"This was the perfect platform for us to work on. We're a startup working on a finance problem which typically big companies don't want to open up to. As part of the accelerator we were treated in such a way that the working of our solution would have been a success for them (Target) too. It was a win-win situation for everyone," said Subrahmanya Rao, Founder and CEO of Discover Dollar.
Rao adds that being a part of Target's accelerator program has opened up new avenues for the firm in terms of customer acquisition. "Working with Target has also helped create a trust factor in our potential customers," he says. Discover Dollar is now in discussions with CXOs of other large retailers to put its product to use to save them dollars.
In its third instalment, Target's startup accelerator program broadened its search to encompass startups in the IoT, 3D graphics and finance related space. The focus is still on finding innovative companies that can help solve real business problems that the US retailer faces, but was not restricted to just e-commerce.
"We recognize that great ideas can come from anywhere and that we need to learn from all of them, so we've very open and externally focused. Innovation is not just coming from startups, there's a lot of efforts from within, but we know that the startup ecosystem is definitely a part of this. We are sitting in Bangalore and it would be a shame if we weren't doing this," said Navneet Kapoor, President and MD, Target India.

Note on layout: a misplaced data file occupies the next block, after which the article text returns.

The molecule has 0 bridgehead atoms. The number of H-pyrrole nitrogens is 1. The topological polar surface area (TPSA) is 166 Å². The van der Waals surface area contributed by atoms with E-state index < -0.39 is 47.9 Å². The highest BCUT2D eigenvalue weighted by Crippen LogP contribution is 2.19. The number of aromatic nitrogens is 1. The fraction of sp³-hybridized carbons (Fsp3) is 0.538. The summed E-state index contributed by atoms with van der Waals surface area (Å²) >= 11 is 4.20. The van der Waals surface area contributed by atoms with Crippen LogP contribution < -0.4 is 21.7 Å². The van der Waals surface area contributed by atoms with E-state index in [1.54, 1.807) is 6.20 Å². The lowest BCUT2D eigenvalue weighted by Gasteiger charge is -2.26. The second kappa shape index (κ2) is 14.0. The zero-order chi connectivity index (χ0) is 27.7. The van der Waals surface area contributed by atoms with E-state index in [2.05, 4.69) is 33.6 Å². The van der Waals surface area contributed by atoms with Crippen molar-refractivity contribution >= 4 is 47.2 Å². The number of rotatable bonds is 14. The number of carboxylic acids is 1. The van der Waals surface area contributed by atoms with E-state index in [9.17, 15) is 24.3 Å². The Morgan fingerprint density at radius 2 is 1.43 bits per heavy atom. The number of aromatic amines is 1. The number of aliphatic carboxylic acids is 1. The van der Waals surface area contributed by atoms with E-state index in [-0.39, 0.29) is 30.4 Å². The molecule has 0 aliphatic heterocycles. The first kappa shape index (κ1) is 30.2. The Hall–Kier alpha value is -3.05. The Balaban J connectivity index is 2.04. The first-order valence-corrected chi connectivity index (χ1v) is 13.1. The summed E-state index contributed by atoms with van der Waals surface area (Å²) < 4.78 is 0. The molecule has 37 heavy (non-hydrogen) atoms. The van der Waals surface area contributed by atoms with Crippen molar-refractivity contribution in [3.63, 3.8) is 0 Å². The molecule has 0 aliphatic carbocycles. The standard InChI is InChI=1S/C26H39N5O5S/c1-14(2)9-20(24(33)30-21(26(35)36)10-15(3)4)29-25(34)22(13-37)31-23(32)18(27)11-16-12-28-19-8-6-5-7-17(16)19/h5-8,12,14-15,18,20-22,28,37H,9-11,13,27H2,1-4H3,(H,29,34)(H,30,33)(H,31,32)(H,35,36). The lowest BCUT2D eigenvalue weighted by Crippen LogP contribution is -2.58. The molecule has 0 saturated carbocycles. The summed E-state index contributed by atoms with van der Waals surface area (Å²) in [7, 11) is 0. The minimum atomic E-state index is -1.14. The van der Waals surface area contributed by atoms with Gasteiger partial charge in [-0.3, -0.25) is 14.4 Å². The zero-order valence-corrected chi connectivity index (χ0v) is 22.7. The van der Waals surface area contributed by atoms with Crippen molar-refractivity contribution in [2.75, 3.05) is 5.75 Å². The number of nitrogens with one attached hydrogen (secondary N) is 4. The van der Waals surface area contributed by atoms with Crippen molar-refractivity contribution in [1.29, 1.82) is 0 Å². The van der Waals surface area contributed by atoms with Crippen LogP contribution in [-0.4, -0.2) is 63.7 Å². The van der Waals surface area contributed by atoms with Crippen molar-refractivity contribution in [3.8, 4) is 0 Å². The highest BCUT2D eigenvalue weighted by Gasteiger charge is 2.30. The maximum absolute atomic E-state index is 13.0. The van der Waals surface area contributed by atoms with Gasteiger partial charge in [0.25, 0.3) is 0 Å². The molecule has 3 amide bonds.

On Thursday, the five startups that were part of the accelerator program (including Discover Dollar) graduated, having worked with various teams at Target over 16 weeks. Among them were Find Me A Shoe, a startup that helps customers find the right footwear virtually; TimeFlex, an IoT startup that built a sensor laden device that helps retail outlets monitor various parameters and improve energy efficiency; BugClipper, a tool to help report bugs and share feedback by sharing screenshots and screen recordings and House of Blue Beans, a 3D visualization firm that can help create product images on the cloud.
While the selection criteria for all the startups was address a specific issue or improve efficiency of a process at Target, the accelerator program doesn't restrict these firms from finding customers elsewhere. The 3D visualization startup House of Blue Beans for example counts online furniture retailer UrbanLadder and is planning to reach out to multiple home decor companies.
"We've not been restrictive, as you can see there's a wide audience out there including retailers other VCs. We've tried to be open and aligned with the notion of what a startup should be, we're not trying to clamp down on their freedom and innovation," added Kapoor.
Target helps these startups validate their offerings by allowing them to work with teams that are potential users of these products themselves. Further the company helps these startups align themselves to serve global markets as well as adopt processes that other partnering companies would look for.
"The fact that they have a problem and it's a very big problem serves as a validation that we're doing something right. It's a problem that's been there for several years, but they don't see it as a problem because Target is such a huge organization. It's probably a way for them to have a leaner process to do it and a faster way to do it," said Keshav Vijay, Head of Sales and Marketing at House of Blue Beans. (EoM)
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